This one is my mother's fault. She asked if I'd read it, said she thought it was the kind of book I would read, maybe even know the author (I don't). I saw it in the bookstore, read a few pages, and it seemed fine. I saw it on the shelf during a ten-minute dash to the library and grabbed it.
This is a romance/academia novel. Both the romance (Tracy has sworn off men, meets perfect man, loses perfect man after discovering he's not perfect, gets back together with perfect man resolving to work on imperfection issues, and sets off to live happily ever after) and the academia (will Tracy get tenure? why is her mean colleague so mean? what about the crazy graduate student? how many bon mots can her urbane gay colleague toss off) are completely predictable (OK, not completely: I wasn't sure what would happen with the mean colleague and the crazy graduate student, which is why I skimmed to the end instead of quitting, but what happened was both predictable and inadequate). Literary observations are sprinkled throughout, and the romance and academia are sutured together with a thesis about the value of literature about happiness (i.e. "Tolstoy lied"), but that's not so convincing either.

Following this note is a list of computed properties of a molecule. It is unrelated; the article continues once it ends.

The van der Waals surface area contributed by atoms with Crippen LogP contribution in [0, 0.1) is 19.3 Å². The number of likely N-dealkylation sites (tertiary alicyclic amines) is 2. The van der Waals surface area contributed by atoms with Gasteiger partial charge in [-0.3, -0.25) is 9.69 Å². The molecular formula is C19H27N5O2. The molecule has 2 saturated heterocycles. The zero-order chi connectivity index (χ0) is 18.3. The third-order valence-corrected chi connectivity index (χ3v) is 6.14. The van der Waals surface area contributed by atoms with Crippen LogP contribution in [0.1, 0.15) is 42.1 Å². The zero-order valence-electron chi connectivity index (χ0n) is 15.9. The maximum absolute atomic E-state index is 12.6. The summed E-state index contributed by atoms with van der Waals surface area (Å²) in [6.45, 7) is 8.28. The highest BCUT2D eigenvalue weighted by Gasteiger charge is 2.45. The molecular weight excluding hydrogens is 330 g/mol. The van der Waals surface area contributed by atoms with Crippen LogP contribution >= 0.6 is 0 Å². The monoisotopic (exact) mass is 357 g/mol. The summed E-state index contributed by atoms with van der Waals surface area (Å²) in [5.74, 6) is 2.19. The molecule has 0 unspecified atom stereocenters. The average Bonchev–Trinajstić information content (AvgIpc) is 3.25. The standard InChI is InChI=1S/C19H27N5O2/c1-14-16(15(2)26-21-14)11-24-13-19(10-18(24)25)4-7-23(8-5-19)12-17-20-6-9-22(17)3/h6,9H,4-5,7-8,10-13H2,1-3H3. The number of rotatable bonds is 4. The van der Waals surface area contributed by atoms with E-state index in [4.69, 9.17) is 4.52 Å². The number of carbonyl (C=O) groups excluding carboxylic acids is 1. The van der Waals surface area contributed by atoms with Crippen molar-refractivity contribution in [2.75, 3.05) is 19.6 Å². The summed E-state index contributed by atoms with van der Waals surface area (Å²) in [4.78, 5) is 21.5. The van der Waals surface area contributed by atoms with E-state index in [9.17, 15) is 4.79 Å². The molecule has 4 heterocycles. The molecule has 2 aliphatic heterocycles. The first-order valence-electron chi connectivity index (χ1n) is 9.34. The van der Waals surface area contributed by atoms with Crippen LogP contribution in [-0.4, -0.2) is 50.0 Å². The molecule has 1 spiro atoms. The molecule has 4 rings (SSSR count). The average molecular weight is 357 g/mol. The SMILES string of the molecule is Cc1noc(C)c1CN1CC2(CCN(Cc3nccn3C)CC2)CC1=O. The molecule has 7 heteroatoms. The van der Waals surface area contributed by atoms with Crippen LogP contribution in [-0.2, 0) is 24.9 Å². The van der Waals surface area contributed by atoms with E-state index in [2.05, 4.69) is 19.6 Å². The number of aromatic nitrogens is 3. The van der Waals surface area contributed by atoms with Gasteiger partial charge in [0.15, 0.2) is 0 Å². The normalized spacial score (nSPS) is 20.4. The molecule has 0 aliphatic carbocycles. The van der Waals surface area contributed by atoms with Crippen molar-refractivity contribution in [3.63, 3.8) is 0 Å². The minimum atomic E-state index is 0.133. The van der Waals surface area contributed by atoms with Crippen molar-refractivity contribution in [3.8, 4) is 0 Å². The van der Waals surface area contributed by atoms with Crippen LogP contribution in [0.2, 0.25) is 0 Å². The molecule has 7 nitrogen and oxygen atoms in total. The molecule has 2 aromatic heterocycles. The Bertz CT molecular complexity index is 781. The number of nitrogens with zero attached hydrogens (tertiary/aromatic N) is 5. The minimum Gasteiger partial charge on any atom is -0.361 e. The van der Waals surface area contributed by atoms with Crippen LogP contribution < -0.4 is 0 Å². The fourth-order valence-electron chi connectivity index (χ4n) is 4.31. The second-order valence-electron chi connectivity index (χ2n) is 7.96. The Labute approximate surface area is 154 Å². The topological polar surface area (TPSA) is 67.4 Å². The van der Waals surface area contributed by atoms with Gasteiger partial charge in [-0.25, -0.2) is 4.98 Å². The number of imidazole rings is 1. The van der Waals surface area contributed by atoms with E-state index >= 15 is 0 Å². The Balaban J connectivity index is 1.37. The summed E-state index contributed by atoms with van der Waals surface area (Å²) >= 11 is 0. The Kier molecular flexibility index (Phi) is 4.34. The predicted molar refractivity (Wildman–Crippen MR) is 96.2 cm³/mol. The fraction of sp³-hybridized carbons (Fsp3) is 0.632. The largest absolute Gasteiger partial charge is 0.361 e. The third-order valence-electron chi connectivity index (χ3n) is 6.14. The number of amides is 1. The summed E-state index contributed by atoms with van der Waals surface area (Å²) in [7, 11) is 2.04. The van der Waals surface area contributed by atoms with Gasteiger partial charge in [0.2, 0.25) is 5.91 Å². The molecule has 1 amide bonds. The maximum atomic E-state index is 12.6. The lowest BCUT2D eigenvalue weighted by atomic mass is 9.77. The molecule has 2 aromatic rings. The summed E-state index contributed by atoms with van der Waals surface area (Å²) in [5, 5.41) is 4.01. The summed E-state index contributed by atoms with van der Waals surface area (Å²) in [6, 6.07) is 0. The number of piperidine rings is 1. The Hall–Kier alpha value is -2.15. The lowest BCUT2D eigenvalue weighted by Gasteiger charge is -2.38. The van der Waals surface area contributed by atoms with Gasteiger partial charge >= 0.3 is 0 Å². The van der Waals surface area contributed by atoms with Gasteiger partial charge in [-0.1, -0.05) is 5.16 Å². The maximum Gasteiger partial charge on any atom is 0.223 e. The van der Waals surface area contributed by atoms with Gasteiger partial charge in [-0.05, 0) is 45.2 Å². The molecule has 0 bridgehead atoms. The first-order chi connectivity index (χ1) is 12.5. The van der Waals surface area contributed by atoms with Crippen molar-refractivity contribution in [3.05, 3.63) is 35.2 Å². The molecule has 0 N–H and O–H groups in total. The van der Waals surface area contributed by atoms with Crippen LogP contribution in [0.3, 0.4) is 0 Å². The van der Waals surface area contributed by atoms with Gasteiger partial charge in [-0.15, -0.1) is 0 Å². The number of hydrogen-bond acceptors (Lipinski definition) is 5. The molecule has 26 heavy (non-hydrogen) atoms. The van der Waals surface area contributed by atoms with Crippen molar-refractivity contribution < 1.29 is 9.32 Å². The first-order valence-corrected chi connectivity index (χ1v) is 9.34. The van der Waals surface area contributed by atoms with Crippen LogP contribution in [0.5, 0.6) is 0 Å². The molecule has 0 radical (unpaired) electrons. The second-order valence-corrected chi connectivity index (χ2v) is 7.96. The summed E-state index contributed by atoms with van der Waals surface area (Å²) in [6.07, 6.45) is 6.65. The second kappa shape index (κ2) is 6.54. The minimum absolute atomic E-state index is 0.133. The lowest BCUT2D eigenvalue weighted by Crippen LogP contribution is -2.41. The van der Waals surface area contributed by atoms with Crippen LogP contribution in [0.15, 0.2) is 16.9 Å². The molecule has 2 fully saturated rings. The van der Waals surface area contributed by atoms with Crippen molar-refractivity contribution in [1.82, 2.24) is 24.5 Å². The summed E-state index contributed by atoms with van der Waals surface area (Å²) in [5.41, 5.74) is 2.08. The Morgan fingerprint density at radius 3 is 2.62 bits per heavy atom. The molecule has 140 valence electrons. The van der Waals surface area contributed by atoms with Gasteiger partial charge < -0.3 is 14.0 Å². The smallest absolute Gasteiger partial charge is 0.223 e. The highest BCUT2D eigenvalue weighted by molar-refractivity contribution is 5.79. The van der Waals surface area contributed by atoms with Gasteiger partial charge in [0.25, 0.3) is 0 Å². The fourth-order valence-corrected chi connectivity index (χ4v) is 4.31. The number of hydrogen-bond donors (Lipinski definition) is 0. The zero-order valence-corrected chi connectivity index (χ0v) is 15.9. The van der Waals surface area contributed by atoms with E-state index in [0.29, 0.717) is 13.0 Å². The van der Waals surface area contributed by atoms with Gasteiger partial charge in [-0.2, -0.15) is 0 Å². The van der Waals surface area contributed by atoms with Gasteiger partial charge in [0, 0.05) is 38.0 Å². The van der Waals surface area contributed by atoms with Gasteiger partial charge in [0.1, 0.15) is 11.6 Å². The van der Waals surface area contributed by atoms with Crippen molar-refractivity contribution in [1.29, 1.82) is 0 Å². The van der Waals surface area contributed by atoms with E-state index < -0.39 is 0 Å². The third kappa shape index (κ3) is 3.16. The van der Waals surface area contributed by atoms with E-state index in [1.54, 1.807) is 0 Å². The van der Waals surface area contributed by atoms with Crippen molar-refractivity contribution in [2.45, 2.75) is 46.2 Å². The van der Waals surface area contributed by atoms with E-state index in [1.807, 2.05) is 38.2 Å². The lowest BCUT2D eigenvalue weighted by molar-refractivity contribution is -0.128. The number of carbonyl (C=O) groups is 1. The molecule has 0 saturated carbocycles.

The Washington Post characterizes Tolstoy Lied as, essentially, chick lit with a veneer of big ideas. The San Francisco Chronicle thought it was a beautifully-written contemporary love story. I'm afraid I have to align myself with the Post. The worst part? This book was just boring.